N2K, cable mixing not a big woop
My macro photography needs improvement, as does my cable stripping, but I think this shot makes a point. From the left, the cables above are standard (DeviceNet) NMEA 2000, SeaTalkNG (aka NMEA 2000), and SimNet (aka NMEA 2000). Notice the similarities. The internal wires all adhere pretty closely to the NMEA color standard, which goes as follows, “Net” nomenclature included:
White: Net-H, “high” data signal
Blue: Net-L, “low” data signal
Red: Net-S, 12v DC power supply
Black: Net-C, 12v DC ground
So the SimNet cable is slightly odd–the Net-H more yellow than white, and the shield apparently just foil, not wire–but then again it’s the one that’s truly skinny and light. I didn’t have LowranceNet Red or Garmin “NMEA 2000” cables to strip, but I wouldn’t be surprised if their wires were also color matched, and it doesn’t matter much anyway because they are both plug compatible with standard N2K connectors and devices.
At any rate, the matching colors made it very easy for me to throw a Maretron micro-size field-attachable male connector (itself neatly color coded) onto the SeaTalkNG “stub” cable (below). Thus I was able to hang an ST70 display off the lab’s ever-growing test N2K network. (And–bada bing–it powered up and slickly displayed about every data PGN available, but more on that later, this is about cables.) However, you don’t have to make your own patch cable to marry SeaTalkNG (or SimNet) to standard NMEA 2000 cabling or devices. Raymarine later sent over both male and female adaptor cables and they’re available for sale. In short, N2K cable mixing is not a big deal. Later I’ll post more about the SeaTalkNG design, maybe even theorize about why it exists (short answer right now: no idea!). But before I close, let me draw your attention back to the standard cable above. Note the exterior braided shield plus the additional EMI shielding around each of the two wire pairs. If that cable costs about what the others do, and supports more installation doodads than any other system, why not use it?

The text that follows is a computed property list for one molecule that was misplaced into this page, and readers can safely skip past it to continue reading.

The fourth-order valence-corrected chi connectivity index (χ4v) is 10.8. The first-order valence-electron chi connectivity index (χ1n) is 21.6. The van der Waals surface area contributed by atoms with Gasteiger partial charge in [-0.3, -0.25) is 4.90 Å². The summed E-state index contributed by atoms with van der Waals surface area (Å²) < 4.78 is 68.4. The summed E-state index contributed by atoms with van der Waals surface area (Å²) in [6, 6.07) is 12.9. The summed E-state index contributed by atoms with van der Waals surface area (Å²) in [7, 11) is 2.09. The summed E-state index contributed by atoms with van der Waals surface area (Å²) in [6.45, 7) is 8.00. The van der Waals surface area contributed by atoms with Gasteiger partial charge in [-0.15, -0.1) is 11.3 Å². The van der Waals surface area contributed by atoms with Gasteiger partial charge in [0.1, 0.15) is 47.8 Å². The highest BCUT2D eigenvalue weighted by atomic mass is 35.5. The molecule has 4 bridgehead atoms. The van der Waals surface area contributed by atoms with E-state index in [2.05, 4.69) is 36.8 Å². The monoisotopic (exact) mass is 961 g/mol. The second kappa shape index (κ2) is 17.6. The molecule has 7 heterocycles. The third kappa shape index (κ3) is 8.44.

PS 11/20/2016: The good Hartley Gardner sent photos of a Raymarine SeaTalkNG spur cable recently dissected. Note the separately shielded power and data wire pairs, the extra yellow wire for certain Seatalk1 uses, and the fact that the power wires are heavier gauge than standard N2K micro wires, which reduces voltage drop.
Panbo, NMEA 2000 outlaw!
April 7, 2008
NMEA 2000, power “problem” part 2
March 18, 2009
NMEA 2000, smart mixing
April 8, 2008
NMEA 2000, the power “problem” part 1
March 16, 2009